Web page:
• The gift of the conservatives

        I want to thank Rick Howell for his “Cracker Jack box prize” version of American history in his Liberal Agenda last week. I’ve always thought that liberals must be either ill informed or perverse to believe the things they profess to believe. Mr. Howell has a university degree but, not knowing what all is in the curriculum behind a political science degree, I’ll give him the benefit of the doubt. It may be a bit light on history.

  • Farmers Market takes a step forward

        The community is taking a fruitful step forward as it implements changes to the Bedford Farmers Market.
        The changes should yield a good harvest for both area farmers and their customers.
        The proposed changes are the result of community meetings and a management team overseeing the transition of the market.

  • Ensuring working families can save for college

    By Congressman Robert Hurt


  • Combating human trafficking

    Many Americans don’t think of human trafficking as a problem in our country. The sale of children for sex sounds like something that could only happen in faraway places, but tragically it is happening right here in the United States every single day. Virginia is no exception. According to the FBI, sex trafficking is the fastest-growing business of organized crime and the third-largest criminal enterprise in the world. Sadly, this immoral and criminal industry is also a profitable one. It’s estimated that child sex trafficking in the United States alone is a $9.8 billion industry.

  • Commentary: A tale of 2 towns

    By Patrick Ellis
    Goose Creek Studio

        “There are no distressed buildings downtown.” 
        This was Councilman Steve Rush’s response to a question put to candidates for town council concerning what the town was doing to address the large number of distressed buildings downtown.  I get it. 

  • General Assembly session moves toward crossover

    By Senator Steve Newman
    23rd District

        Hard as it may be to believe, we are already over one-third of the way through the 2015 General Assembly session.  The deadline on bills came at the end of last week, and this year’s session will consider over 2,100 bills and over 400 resolutions.  That means the General Assembly will have to process an average of 55 bills every day we’re in session.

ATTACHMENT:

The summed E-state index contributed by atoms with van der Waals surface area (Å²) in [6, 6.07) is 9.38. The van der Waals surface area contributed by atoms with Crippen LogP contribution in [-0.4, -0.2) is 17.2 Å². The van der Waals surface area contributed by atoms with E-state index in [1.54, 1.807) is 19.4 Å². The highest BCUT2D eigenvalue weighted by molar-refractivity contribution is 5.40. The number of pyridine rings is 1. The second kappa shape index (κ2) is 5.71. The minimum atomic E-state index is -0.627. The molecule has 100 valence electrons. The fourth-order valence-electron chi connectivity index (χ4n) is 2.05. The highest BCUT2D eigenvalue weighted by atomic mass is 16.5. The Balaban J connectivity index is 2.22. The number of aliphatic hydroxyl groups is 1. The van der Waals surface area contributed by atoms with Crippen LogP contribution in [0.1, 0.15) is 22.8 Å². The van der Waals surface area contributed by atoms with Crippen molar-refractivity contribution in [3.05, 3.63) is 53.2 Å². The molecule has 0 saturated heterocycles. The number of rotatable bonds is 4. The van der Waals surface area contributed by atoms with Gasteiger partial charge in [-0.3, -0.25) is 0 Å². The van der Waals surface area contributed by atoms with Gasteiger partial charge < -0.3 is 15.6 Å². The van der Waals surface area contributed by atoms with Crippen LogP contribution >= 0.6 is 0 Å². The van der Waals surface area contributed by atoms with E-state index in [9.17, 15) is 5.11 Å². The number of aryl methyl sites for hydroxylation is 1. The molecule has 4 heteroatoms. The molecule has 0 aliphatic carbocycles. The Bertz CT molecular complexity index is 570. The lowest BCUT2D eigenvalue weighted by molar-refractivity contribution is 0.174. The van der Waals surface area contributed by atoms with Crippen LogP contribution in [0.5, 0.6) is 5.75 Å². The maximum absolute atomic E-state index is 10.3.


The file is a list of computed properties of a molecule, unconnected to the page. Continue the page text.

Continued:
• House passes bills for vets

    By Delegate Terry Austin
    19th District

        We wrapped up our third week of session and I’m happy to report that things are quickly moving forward.  We have made significant progress on the thousands of bills and resolutions that come before us, and we’ve had a lot of interesting discussion and testimonies in my committees. 

  • Lobby Day at the Va. General Assembly

        I was happy to participate in the 2015 “Lobby Day” events at the General Assembly in Richmond recently.
    My union, the United Food and Commercial Workers, Local 400,     sent a team of us to attend the Virginia AFL-CIO’s Legislative Conference, primarily to lobby on behalf of an increase in the minimum wage.
        We began on Sunday evening with a plenary session at the Richmond Marriott Inn, where we heard from several “friends of labor.”

  • A worrisome loss of confidence
  • In State of the Union, the President misses an opportunity for bipartisan solutions

    By Congressman Robert Hurt


    Last Tuesday, the President came to the Capitol to speak to Congress and the American people about his priorities for our nation. While I appreciate the President’s recognition in Tuesday’s address that much more needs to be done to create jobs and opportunities for hardworking families, I have serious concerns with much of his approach for achieving these goals.